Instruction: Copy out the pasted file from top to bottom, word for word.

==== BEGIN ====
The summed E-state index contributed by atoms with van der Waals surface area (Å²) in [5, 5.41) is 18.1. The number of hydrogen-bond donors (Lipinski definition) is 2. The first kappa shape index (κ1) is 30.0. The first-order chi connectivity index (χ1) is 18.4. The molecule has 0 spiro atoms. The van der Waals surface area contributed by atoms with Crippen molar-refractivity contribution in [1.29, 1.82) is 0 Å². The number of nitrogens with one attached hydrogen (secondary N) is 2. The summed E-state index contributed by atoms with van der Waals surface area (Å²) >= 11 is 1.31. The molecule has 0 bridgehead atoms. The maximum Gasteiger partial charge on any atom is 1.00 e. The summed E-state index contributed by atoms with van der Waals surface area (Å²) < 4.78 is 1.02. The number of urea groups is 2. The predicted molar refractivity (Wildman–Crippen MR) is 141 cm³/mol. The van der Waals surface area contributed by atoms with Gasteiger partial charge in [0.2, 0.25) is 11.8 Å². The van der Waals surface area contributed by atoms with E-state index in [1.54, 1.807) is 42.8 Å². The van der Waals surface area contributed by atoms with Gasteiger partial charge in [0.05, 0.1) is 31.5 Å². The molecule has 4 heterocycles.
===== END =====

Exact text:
The summed E-state index contributed by atoms with van der Waals surface area (Å²) in [5, 5.41) is 18.1. The number of hydrogen-bond donors (Lipinski definition) is 2. The first kappa shape index (κ1) is 30.0. The first-order chi connectivity index (χ1) is 18.4. The molecule has 0 spiro atoms. The van der Waals surface area contributed by atoms with Crippen molar-refractivity contribution in [1.29, 1.82) is 0 Å². The number of nitrogens with one attached hydrogen (secondary N) is 2. The summed E-state index contributed by atoms with van der Waals surface area (Å²) >= 11 is 1.31. The molecule has 0 bridgehead atoms. The maximum Gasteiger partial charge on any atom is 1.00 e. The summed E-state index contributed by atoms with van der Waals surface area (Å²) < 4.78 is 1.02. The number of urea groups is 2. The predicted molar refractivity (Wildman–Crippen MR) is 141 cm³/mol. The van der Waals surface area contributed by atoms with Gasteiger partial charge in [0.2, 0.25) is 11.8 Å². The van der Waals surface area contributed by atoms with E-state index in [1.54, 1.807) is 42.8 Å². The van der Waals surface area contributed by atoms with Gasteiger partial charge in [0.05, 0.1) is 31.5 Å². The molecule has 4 heterocycles.